Heathrow’s chief executive has announced his resignation after a difficult year for Britain’s biggest airport. John Holland-Kaye will leave his £1.5m role at some point in 2023 after nine years in charge.

Heathrow’s chief executive has announced his resignation after a difficult year for Britain’s biggest airport. John Holland-Kaye will leave his £1.5m role at some point in 2023 after nine years in charge.

His tenure included the long battle to win the right to expand, with the third runway still officially back on the table after court battles and lukewarm government approval.

The airport has suffered billions in losses during the Covid pandemic and has had a chequered recovery, briefly losing its spot as Europe’s busiest airport and coming in for heavy criticism from its main airline customers for imposing a cap on passengers in the peak summer season.

Heathrow’s chair, Paul Deighton, said Holland-Kaye had been “an extraordinary leader of Heathrow”, adding: “During the past nine years, he has worked tirelessly and collaboratively with shareholders, ministers, airlines and other stakeholders to ensure the country can be proud of its front door.”

Holland-Kaye took over in 2014, being promoted from development director when he oversaw the building of Terminal 2. He was credited with improving customer satisfaction, while his idiosyncratic leadership included making workforce “mojo” one of the airport’s official four strategic priorities.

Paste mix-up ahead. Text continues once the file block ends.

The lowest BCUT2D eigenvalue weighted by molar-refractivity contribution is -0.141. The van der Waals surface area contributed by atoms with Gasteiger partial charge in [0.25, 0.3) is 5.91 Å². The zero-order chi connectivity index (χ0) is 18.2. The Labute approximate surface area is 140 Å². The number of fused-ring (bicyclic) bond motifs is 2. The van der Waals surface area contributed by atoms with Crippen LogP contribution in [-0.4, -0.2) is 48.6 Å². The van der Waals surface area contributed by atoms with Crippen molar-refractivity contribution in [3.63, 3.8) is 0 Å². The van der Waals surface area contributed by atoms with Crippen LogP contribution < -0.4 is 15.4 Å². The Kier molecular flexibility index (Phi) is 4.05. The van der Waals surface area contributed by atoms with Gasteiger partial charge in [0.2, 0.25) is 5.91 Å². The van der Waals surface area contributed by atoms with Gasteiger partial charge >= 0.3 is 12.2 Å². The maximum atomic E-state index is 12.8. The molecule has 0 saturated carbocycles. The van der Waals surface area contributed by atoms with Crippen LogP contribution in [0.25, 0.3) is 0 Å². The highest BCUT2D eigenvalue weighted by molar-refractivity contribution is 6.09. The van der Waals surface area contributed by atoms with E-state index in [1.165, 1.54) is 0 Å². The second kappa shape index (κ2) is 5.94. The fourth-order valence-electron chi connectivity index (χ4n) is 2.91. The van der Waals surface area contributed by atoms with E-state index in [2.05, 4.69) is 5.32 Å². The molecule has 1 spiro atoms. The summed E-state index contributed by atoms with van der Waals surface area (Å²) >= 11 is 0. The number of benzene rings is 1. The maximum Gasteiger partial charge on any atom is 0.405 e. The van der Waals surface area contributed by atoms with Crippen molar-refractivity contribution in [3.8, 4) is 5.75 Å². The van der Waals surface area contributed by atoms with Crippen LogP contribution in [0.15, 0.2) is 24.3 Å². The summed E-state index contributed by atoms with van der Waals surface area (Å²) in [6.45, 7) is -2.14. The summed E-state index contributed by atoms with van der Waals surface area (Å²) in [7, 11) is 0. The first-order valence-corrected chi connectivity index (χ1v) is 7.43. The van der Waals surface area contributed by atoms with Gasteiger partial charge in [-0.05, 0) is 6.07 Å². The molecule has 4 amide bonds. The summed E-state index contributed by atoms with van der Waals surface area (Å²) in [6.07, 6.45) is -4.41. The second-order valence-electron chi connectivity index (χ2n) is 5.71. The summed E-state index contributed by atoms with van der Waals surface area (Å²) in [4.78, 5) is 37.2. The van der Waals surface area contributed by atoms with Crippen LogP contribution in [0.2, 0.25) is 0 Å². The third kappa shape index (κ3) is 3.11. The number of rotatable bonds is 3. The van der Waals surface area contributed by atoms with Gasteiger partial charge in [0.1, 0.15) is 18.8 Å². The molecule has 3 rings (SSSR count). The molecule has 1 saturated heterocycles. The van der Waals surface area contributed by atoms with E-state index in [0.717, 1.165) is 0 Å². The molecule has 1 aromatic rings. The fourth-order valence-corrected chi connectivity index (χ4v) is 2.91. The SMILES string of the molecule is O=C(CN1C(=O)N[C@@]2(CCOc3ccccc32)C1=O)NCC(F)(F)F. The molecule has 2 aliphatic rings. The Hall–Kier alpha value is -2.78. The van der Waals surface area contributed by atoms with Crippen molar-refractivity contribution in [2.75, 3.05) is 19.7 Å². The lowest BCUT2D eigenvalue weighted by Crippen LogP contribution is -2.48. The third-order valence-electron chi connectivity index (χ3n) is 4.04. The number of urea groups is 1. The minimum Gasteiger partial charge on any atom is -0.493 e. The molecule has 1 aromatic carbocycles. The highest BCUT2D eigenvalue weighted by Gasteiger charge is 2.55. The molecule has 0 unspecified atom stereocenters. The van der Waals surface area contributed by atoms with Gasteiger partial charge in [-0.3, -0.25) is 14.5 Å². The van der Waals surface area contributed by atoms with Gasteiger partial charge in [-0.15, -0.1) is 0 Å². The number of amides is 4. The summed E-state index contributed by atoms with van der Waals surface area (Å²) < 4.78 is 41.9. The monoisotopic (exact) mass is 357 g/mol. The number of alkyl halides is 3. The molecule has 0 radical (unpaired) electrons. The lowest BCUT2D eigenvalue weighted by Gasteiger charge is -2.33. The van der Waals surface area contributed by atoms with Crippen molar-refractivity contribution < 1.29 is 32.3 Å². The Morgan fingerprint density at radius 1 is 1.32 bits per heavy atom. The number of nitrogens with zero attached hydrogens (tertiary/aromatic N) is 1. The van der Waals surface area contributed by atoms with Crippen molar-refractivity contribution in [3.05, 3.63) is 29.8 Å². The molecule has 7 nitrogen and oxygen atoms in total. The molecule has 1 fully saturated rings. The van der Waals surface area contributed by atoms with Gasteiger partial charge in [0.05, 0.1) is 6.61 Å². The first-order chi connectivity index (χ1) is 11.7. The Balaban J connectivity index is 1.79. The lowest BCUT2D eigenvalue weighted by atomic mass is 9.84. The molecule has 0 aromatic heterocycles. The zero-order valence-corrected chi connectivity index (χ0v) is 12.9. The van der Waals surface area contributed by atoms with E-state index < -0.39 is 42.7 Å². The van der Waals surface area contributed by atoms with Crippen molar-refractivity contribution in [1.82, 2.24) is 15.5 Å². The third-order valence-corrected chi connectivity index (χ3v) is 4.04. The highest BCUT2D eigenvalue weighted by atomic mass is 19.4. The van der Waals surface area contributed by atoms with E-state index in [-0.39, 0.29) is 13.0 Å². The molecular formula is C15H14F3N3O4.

A smooth public operator, he won government backing for a third runway to be built, despite widespread opposition from environmental groups. However, a new government, judicial reviews, falling passenger numbers during the pandemic and concerns about investment levels stalled the project.

Heathrow still hopes to expands its capacity by around 50% by building the runway, raising the prospect of more than 240,000 additional flights a year over London. Speaking at an aviation conference earlier this week, Holland-Kaye said that more details of renewed plans for the controversial plan would be unveiled later this year.

Meanwhile, relationships with some major airlines soured in a blame game for the turbulent 2022 summer, as passenger demand soared for international travel after the pandemic. Emirates criticised Holland-Kaye and initially refused to comply with Heathrow’s capacity limits in the summer, amid rows over who was responsible for the staffing shortages that caused cancellations and delays in 2022.

Holland-Kaye will also be stepping down after a bitter row over landing charges, with old frenemies such as Iata boss Willie Walsh – ex-CEO of British Airways’ owner IAG – accusing him of “gouging” airlines. A final decision over the level of charges will be confirmed by the regulator, the UK CAA, in March.

Heathrow’s board has started looking for his successor. Leading internal candidates are Emma Gilthorpe, the chief operations officer, who was previously a director overseeing strategy and planning, including the expansion of the airport. Chief financial officer Javier Echafe is also a possible contender, with Madrid-based Ferrovial remaining the largest single shareholder.

Holland-Kaye will remain in post to ensure a smooth handover later in 2023